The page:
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Film: A girl who won't wear labels

Pride and Prejudice made Jennifer Ehle a household name. So why is she out of work? Because she's choosy. By Demetrios Matheou
It's shocking. Jennifer Ehle, the nation's favourite Elizabeth Bennett, enters in blue jeans, a long leather jacket and a dyed-blond bob: casually modern, with a natural sexiness that Jane Austen's heroine would never get away with. Soon she's talking about bisexuality, infidelity and all kinds of saucy stuff. Die-hard fans of Pride and Prejudice, of which there were millions when it was first screened in 1995, will be up in arms.

Well, of course, they won't. But this is just the kind of stock introduction, steeped in stereotype, that might make even the amused, amusing and distinctly ego-free Ehle a little peeved. As she repeats in an ironic mantra throughout lunch, "labels, labels": the actor's worst nightmare.

As a youngster, travelling through America with her actress mother, Rosemary Harris, and writer dad, Ehle changed schools 18 times. "In every new class there would be these stock label-carriers," she recalls. "The clown, the brain, the very popular girl, the very popular boy, and the recluse. Each time, I would be cast in a different role, or not at all - I was never anywhere long enough to feel I'd had a label slapped on me. But I was fascinated by what it must be like to go to the same school, all the way through, and never get the chance to break out."

She now wonders if such a common childhood experience, had she experienced it, might have left her better prepared for the media pigeon-holing she has encountered as an actress: notably for her debut role - as the free- spirited, sexually voracious Calypso in Peter Hall's television drama The Camomile Lawn - and for Pride and Prejudice.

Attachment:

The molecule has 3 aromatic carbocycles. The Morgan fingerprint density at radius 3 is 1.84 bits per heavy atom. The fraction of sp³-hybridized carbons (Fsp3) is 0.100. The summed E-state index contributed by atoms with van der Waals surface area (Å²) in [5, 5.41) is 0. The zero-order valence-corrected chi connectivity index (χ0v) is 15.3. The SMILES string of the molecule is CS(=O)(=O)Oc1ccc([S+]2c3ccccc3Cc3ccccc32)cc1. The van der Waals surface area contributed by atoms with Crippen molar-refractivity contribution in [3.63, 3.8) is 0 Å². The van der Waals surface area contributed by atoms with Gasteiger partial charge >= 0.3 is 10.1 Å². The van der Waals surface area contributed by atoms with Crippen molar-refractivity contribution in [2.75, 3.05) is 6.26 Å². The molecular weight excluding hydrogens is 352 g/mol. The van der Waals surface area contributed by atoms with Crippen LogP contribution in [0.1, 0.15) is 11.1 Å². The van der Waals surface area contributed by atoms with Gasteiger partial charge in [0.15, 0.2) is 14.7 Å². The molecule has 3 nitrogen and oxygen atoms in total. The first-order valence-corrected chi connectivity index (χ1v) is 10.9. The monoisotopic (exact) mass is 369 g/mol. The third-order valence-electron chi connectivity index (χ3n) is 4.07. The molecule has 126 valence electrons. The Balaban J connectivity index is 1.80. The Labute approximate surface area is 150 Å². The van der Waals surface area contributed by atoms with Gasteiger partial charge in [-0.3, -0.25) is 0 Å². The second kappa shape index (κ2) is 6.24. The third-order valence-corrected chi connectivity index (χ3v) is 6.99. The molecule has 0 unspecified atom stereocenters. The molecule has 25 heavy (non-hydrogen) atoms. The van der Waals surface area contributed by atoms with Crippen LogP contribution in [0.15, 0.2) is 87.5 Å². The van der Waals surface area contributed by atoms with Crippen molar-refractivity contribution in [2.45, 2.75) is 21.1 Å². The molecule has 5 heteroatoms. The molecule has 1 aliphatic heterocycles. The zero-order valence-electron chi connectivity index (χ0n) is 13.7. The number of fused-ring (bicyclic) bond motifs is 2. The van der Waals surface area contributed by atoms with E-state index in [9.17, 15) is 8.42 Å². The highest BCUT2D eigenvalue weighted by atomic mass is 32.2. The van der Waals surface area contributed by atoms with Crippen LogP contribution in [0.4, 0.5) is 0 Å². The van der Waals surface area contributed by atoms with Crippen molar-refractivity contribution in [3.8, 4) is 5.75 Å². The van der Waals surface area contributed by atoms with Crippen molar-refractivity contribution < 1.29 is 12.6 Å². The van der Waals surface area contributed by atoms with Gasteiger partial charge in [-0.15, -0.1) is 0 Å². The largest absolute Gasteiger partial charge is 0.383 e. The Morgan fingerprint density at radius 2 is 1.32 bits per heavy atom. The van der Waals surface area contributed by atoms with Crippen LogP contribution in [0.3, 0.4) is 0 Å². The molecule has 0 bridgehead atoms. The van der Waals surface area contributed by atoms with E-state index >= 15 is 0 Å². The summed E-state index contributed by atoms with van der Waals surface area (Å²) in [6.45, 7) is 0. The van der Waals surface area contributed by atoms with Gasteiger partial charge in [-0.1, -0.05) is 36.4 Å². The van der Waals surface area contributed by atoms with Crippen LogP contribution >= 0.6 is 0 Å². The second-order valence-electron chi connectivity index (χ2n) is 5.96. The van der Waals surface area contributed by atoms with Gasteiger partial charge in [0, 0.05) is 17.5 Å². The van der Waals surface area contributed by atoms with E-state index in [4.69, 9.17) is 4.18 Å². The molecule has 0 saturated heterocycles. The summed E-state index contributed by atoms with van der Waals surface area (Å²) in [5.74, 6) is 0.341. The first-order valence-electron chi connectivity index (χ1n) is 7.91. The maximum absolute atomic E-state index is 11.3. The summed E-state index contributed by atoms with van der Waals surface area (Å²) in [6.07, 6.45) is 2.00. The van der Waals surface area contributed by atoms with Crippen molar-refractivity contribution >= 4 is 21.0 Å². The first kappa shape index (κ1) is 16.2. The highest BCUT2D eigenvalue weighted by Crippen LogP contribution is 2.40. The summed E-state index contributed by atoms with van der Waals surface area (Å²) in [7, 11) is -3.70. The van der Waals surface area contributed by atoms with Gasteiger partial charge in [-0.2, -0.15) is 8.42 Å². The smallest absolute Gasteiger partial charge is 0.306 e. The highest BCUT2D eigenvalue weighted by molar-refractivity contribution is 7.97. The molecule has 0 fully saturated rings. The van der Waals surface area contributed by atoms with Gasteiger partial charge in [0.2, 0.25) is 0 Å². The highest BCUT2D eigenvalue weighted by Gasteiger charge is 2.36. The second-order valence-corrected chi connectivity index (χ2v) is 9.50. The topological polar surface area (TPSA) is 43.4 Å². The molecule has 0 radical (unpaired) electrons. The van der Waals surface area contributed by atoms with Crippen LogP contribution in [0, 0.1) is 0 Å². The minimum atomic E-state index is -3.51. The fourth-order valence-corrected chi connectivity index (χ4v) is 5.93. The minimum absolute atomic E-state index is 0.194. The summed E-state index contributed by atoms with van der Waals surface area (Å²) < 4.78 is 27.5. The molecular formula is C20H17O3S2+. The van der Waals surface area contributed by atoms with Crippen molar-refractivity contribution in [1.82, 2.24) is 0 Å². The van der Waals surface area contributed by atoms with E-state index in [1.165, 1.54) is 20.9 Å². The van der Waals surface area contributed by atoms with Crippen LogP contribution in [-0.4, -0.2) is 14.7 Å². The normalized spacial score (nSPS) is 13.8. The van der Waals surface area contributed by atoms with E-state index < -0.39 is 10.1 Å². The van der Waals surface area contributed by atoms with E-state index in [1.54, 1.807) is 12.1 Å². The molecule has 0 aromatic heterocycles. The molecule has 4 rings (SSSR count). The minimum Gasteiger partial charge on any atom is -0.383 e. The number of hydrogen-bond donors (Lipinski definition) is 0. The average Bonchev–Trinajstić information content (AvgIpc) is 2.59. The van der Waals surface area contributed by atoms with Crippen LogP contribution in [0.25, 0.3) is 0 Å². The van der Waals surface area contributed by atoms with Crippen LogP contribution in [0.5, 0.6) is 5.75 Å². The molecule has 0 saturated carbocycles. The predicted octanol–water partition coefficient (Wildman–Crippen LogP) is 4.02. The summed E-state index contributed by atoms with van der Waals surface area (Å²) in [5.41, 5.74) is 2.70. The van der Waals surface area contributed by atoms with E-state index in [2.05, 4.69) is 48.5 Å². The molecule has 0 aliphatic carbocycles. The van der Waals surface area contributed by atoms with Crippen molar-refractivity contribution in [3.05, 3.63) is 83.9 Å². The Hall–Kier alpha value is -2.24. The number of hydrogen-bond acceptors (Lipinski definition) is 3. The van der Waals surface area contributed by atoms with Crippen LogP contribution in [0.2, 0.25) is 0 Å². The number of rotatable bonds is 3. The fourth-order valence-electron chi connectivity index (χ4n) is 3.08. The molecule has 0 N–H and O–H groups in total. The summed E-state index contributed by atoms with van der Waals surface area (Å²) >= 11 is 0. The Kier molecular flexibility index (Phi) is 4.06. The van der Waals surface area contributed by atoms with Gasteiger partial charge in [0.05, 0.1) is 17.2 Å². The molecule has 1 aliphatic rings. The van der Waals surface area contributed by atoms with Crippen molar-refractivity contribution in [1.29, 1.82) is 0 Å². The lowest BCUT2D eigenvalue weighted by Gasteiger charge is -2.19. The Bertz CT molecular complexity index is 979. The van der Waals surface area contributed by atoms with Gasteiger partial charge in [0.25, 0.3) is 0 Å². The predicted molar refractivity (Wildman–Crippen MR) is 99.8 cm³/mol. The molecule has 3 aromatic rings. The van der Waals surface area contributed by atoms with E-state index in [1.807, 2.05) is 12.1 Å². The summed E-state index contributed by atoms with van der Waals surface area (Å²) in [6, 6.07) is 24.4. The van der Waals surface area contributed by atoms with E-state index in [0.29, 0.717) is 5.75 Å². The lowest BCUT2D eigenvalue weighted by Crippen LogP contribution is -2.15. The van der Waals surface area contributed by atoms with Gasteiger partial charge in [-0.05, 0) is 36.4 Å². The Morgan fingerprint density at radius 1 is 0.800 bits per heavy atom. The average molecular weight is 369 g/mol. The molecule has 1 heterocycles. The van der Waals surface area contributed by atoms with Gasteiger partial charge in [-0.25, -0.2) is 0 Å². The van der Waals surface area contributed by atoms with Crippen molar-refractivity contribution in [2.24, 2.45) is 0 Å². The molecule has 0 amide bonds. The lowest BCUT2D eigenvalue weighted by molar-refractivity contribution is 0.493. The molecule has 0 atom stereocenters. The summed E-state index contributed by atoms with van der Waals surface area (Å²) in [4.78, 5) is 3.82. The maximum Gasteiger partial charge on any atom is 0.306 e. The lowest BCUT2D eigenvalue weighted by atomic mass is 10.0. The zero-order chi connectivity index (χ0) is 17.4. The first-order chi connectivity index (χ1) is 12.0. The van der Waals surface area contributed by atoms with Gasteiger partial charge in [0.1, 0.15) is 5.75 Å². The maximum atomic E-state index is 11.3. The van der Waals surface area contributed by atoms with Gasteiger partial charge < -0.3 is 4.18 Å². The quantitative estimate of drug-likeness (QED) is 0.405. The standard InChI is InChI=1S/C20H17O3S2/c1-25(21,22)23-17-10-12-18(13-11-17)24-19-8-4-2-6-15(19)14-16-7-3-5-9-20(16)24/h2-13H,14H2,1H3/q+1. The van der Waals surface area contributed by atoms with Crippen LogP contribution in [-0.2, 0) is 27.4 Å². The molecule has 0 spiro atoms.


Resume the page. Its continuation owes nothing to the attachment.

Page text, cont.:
"When The Camomile Lawn came out I was suddenly getting this image projected back to me of the `tempestuous Calypso'. People seemed to think that was me, which was so completely..." She still seems shocked by the memory. "I didn't know how to handle it. I felt branded. If anything was written about me, it was always `Jennifer Ehle who took all her clothes off'. That continued for a while and then Pride and Prejudice came along and I went from being tempestuous to being Elizabeth Bennett, after which people would say, `so do you want to get back into a bonnet and corset?'. As if such a fantastic character was defined by her bonnet."

The fascination with her more popular roles and their associations (the real-life affair with her "Mr Darcy", Colin Firth, was bliss for the tabloids) have resulted in an understandable trepidation about interviews which she is trying to overcome. But she also suggests another reason for coyness. "If I think of the actors I really admire - Robert De Niro, Meryl Streep, Maggie Smith, Ed Harris, Robin Wright - they are people you don't read about very often. I know very little about them. I find, as an audience member, that if someone's not labelled, boxed, categorised, it's easier to suspend disbelief. I remember reading, years and years ago, an interview in which Michelle Pfeiffer said she looked like a duck. She's a very beautiful woman, but when I see her now I do see the duck! Which I quite resent."

These observations are prompted not by actorly spleen, but by the label- busting ethos of Ehle's latest film, Bedrooms and Hallways. At first glance, the film is merely another on the current conveyor belt of British romantic comedies that include Sliding Doors, Martha - Meet Frank, Daniel and Laurence and This Year's Love (in which Ehle also stars). What sets it apart are the happy shifts of its characters' sexual preferences, as the safe haven of a men's group is undermined by a gay newcomer.

"One of the things that I loved about the script is its openness, the fact that it doesn't get bogged down in gender stereotypes," says Ehle. "It doesn't slap a label on the first choice that people make." However, she doesn't rush to agree with co-star Simon Callow's opinion that the film reflects a society warming to its innate bisexuality. "That's not my experience. I don't know that many bisexual people. Very few."